Charles Vivian

From Kook Science

Charles Vivian
Charles Vivian - portrait.png

Born Charles Algernon Sidney Vivian
22 October 1842(1842-10-22)
Exeter, England, United Kingdom
Died 20 March 1880 (37)
Leadville, Colorado
Nationality English
Affiliations Elks
Spouse(s) Imogene [Holbrook] (m. 1876)

Charles Algernon Sidney Vivian (October 22, 1842 - March 20, 1880) was a British comic singer and actor, noted as the founder of the Jolly Corks and its successor, the Benevolent and Protective Order of Elks.


  • Ellis, Charles Edward (1910), "Charles Algernon Sidney Vivian", An Authentic History of the Benevolent and Protective Order of Elks, Chicago: By the Author, p. 39-41, 

    CHARLES ALGERNON SIDNEY VIVIAN was the youngest of two children, having a brother, George Vivian. His father was a clergyman, and young Vivian was born in Exeter, Devonshire, England, on October 22, 1842, and not 1846 as heretofore stated by some writers. His early life in England is described in the opening chapter of "Transatlantic History"; hence this narrative begins with the close of his engagements in and around New York city about the fall of 1869. At this time he went to California, where he played under the management of Sheridan Corbyn, and later with Thomas McGuire. While in San Francisco he sang all of his own songs, "Not for Joe," "Any Ornaments for Your Mantel-piece?" "Who Stole the Donkey?" "Bathing" and "Good Evening." He was the first one to bring to the coast the songs of Horace Lingard, "On the Beach at Long Branch," "Walking Down Broadway," etc. Vivian became a great favorite there, remaining on the coast until the middle of the year 1876, when, on June 9 of that year, he married Miss Imogene Holbrook, who was doing dramatic recitals there, and Vivian and his wife then started East, playing Eureka, Nev., Salt Lake City, Ogden, then up to Helena, Virginia City and Butte, Mont., then on to Bismarck and Fargo, and then up to Winnipeg. From there to St. Paul and Minneapolis, and down to Chicago, where he played the week of October 22, 1877, at the Academy of Music, and following with a week at Hamlin's Theatre. He then went to Pittsburg, Philadelphia, and finally to New York city, where during the season of 1877-78 he played an engagement at the Theatre Comique. He then organized a small company of his own and played through the New England towns, but it did not prove a financial success and the tour was abandoned. He returned to New York city, where he was engaged by Mr. James Duff to do the Admiral in "Pinafore," which had its premier in Chicago at McVicker's Theatre in 1879. From Chicago the Duff company went to St. Louis, direct to Ben De Bar's Opera House, where Vivian played the Admiral in "Pinafore" and the Judge in "Trial by Jury", shortly afterward the season closed. Vivian then played a summer engagement, in opera, at Uhrig's Cave, in that same city. He then signed with another opera company to. play the same operas ; going West, they played Kansas City, Topeka, Lawrence and Leavenworth, Kan., then jumped to Denver, where the company stranded. "Bill" Langdon, then running the Cremona Gardens in that city, got up a benefit for the players and sent them all back East, except Vivian and his wife, who remained in Denver a short time, and then went to Leadville. The gold excitement at the latter place was at its height in 1880, and Vivian went by stage overland to this El Dorado. He fixed up an old amphitheatre and got a company together and began playing legitimate drama; with him were Joseph Proctor, of "Jibbenainosay" fame, and his daughter Anna; Charles Edmunds and wife, E. P. Sullivan and several minor players. The opening bill was "Oliver Twist," Anna Proctor doing Nancy; Sullivan doing Bill Sykes; Edmunds, Fagin; and Vivian, the Artful Dodger, his wife doing Oliver. The rough element in camp did not take to this style of entertainment and the project was soon after abandoned. Vivian then played at the Comique and at Wood's Theatre, Leadville, at which place he contracted a severe cold, which later brought on pneumonia, from which he died on March' 20, 1880, aged thirty-eight years.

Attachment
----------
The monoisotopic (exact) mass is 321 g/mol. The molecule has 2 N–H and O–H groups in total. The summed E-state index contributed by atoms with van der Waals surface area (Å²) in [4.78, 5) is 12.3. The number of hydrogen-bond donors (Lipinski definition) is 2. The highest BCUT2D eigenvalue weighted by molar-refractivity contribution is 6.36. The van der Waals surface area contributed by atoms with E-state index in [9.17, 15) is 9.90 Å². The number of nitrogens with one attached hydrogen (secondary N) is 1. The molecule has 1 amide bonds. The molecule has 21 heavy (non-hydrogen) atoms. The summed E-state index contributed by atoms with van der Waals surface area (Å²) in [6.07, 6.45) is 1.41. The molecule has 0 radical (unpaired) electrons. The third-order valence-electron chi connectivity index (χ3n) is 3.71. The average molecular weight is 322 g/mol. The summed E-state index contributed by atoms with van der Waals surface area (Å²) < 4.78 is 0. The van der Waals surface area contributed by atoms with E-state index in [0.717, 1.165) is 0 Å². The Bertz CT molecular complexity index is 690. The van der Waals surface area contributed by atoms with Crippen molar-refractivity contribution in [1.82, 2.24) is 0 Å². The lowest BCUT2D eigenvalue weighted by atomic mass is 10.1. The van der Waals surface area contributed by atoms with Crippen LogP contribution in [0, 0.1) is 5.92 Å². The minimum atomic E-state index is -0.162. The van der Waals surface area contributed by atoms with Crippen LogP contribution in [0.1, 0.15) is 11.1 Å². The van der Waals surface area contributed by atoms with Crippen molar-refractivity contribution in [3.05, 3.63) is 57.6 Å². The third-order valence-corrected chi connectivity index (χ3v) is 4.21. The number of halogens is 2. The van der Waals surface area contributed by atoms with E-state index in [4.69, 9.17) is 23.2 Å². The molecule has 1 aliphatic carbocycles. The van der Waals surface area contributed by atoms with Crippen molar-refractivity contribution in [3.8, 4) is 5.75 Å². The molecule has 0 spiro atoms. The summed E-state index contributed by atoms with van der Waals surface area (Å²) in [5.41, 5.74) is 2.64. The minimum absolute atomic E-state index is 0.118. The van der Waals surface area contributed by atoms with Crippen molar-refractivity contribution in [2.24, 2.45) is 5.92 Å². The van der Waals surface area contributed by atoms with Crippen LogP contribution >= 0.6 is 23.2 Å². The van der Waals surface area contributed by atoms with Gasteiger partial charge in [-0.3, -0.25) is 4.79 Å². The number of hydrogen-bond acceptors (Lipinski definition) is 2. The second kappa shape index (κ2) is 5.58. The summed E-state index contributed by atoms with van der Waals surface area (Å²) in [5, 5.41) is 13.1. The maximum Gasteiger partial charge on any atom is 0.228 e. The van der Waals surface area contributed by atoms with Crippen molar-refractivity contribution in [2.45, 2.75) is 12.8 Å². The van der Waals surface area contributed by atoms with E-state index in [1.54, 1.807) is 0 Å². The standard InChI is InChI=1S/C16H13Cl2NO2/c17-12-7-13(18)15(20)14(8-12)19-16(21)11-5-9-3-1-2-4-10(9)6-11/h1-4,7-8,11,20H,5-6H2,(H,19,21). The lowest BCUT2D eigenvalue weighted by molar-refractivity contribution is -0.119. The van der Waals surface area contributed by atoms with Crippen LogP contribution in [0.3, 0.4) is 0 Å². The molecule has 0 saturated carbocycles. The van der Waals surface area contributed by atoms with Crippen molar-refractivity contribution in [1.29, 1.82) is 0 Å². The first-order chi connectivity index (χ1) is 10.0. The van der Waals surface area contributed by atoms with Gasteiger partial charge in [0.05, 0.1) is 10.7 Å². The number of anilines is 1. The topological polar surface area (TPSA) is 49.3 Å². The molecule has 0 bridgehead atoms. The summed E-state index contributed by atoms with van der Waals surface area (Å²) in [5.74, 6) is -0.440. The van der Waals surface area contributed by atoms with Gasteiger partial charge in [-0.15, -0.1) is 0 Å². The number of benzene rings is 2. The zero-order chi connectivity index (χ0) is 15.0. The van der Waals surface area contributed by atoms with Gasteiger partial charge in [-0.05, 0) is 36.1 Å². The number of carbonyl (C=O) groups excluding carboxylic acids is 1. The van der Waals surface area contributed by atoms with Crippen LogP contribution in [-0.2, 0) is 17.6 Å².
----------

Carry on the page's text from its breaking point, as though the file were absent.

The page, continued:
The funeral services were held at Tabor's Opera House, and owing to Vivian's great popularity was very largely attended. The Rev. T. J. Mackay conducted the services. In those days no hearses were used, simply a light express wagon. A number attended the funeral to the cemetery in buggies, heavy wagons, or any kind of a vehicle available. The only one on horseback was "Bill" Langdon, who supervised the whole affair, and, after the interment, got up the benefit for Mrs. Vivian, from which was realized over $600. These figures have become distorted and hitherto misapplied in the statement of events. The "Forty-Niners," of which Vivian was a member from a 'Frisco camp, had charge of the funeral, and not the Knights of Pythias. The casket cost about $150, and not $600 as erroneously stated heretofore; in fact, there was no lodge of Knights of Pythias in Leadville at that time, only some individual members of that fraternity, but no concerted action was taken by any lodge, the "FortyNiners" being the nearest approach to an organization attending. Vivian's grave was almost entirely unmarked excepting the rude scratching by some sharp instrument of his name on a pine board, until two years later, when Texas Jack Was buried in the same cemetery. An old minstrel man and Elk attending that funeral saw this grave of Vivian neglected. On his return East he began to tell the various lodges about it. Among others he visited Boston Lodge, where his story met with a response and brought forth results. Bro. W. C. Vanderlip, of Boston, then Chairman of the Board of Grand Trustees, with the co-operation of his own lodge and Bro. W. F. Bechel, of Omaha, Neb., on April 28, 1889, exhumed the remains and had them taken to Boston and placed in the Elks' Rest, Mount Hope cemetery, where they now repose.